“Thank goodness you’ve returned! Much has changed since you lived here, my friend.”
The famous words were uttered by Ogden the Tavern Owner as I re-entered Tristram for the first time since childhood, and the nostalgia flooded back. The oh-so-familiar opening chords of the small, medieval village, offering the perfect ambience of both safety and unease thanks to Matt Uelman’s infamous 12-stringed guitar theme.
“What kin I do fer ya?” asked Griswold
“Hello, my friend. Stay awhile, and listen.” beckoned Cain.
“Can’t a fellow drink in peace!?” shouted Farnham.
I was back.
But, the more I traversed the town, the more I began to notice things that didn’t belong. Things I didn’t quite remember. “Much has changed since you lived here”…and indeed it had.
While Tristram perfectly echoed the memories from my past, with its perpetual twilight and withered foliage, and the classic greetings from the townsfolk had me voicing along from the first interactions – something was different. Better. It was the Belzebub patch that was recommended by the QSC. Beyond the graphical fidelity (beautifully enhancing the classic third-person, 3D isometric views), the quality-of-life improvements that the mod offers make this an entirely different experience. A stash to store my wares. A new waypoint mechanic. A loot locator. And a bunch of new faces that I’d yet to meet. This was gonna be a good time.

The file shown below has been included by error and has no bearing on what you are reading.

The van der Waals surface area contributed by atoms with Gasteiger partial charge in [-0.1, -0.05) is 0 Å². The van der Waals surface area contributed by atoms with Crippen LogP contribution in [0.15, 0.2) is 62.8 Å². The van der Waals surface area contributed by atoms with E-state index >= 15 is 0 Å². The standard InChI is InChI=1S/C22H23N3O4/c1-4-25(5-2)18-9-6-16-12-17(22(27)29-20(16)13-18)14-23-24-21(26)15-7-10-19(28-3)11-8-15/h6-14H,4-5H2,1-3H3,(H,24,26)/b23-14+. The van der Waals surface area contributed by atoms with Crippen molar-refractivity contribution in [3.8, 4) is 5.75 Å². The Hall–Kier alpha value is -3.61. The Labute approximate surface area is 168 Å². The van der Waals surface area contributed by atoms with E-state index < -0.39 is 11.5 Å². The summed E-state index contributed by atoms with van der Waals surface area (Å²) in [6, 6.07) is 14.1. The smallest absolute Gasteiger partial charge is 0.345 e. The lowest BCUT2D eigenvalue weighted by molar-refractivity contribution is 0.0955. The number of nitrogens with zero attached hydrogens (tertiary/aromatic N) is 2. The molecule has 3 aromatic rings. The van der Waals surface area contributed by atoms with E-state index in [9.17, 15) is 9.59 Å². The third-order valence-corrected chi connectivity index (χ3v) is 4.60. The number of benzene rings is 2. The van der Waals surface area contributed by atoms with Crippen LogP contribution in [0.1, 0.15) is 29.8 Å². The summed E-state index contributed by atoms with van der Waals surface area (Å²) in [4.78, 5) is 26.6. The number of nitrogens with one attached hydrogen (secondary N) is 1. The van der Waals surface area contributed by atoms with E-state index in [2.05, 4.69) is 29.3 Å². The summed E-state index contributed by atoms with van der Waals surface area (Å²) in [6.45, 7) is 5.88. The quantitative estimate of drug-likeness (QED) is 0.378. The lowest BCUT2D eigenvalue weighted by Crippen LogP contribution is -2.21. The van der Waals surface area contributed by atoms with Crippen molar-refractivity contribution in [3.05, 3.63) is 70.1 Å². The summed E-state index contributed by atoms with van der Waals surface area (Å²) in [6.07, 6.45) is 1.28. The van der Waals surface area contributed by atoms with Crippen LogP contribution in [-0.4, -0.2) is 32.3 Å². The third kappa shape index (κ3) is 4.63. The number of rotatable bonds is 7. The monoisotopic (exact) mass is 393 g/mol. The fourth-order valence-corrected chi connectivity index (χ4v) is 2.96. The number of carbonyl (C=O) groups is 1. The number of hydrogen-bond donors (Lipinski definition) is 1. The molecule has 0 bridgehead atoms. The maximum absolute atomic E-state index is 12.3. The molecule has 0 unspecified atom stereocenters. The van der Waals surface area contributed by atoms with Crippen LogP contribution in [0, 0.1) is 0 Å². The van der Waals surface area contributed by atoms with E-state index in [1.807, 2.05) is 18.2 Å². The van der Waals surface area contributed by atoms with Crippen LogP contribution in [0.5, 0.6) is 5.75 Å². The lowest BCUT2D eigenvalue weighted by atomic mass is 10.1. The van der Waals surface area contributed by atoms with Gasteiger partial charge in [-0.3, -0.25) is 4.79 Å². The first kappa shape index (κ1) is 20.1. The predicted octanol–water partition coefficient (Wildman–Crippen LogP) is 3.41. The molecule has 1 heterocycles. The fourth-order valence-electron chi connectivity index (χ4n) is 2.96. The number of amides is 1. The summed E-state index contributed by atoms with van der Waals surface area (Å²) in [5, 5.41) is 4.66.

Armed with a hatchet, my Barbarian approached The Cathedral; an ancient Horadrim edifice and the start of what would become an epic journey through the depths of Hell. A wounded townsman stopped me at its entrance; and in his dying breaths, told me the horrifying (but memorable) tale of The Butcher. I instantly recalled the troubles I had with him in my youth. Dying over and over. Eventually resorting to hiding behind gated walls with a bow and a terrible Chance-to-Hit rating; arrows flying for what seemed like hours to take him down. This time, I would not be “Fresh Meat!” Down the stairs I went.
These first 4 levels were the perfect reminder of why I loved this game back in the 90’s. I recently read an interview with David Brevik (Issue #5 of the Classic Gaming magazine from GamesRadar), and in it, he mentioned ‘the mom test’. Was the mechanic simple enough that our mom’s could play it? If not, it was out, or introduced gently over the course of multiple levels. This simplicity, coupled with the game’s addictive formula and randomization elements, made it somewhat of a timeless experience, even now, in 2019. It’s easy to see why it was the best-selling PC game upon its release. I was enthralled.
Traversing the stone archways and brick-walled rooms in search of rare items hidden in sarcophagi. It was a subtle, but telling, mix of gothic architecture with a hellish flair – and a foreshadowing of what to expect as we descend into Hell. Battling Fallen Ones and the lizard-like Scavengers. Skeletons and the winged Blinks. Rotting Carcasses and the disappearing Hiddens. Each of the titular Lord of Terror’s minions expressed even better than I remembered thanks to the mod’s up-res features. Couldn’t help but think of a story I read in David L. Craddock’s “[i]Stay Awhile and Listen[/i]” which explained that early concepts actually used stop-motion, a la Primal Rage, to depict the creatures. This proved to be too costly and time-consuming, and in hindsight, I think they made the right call. The 3D models fit in well with the game’s focus on adventure and atmosphere.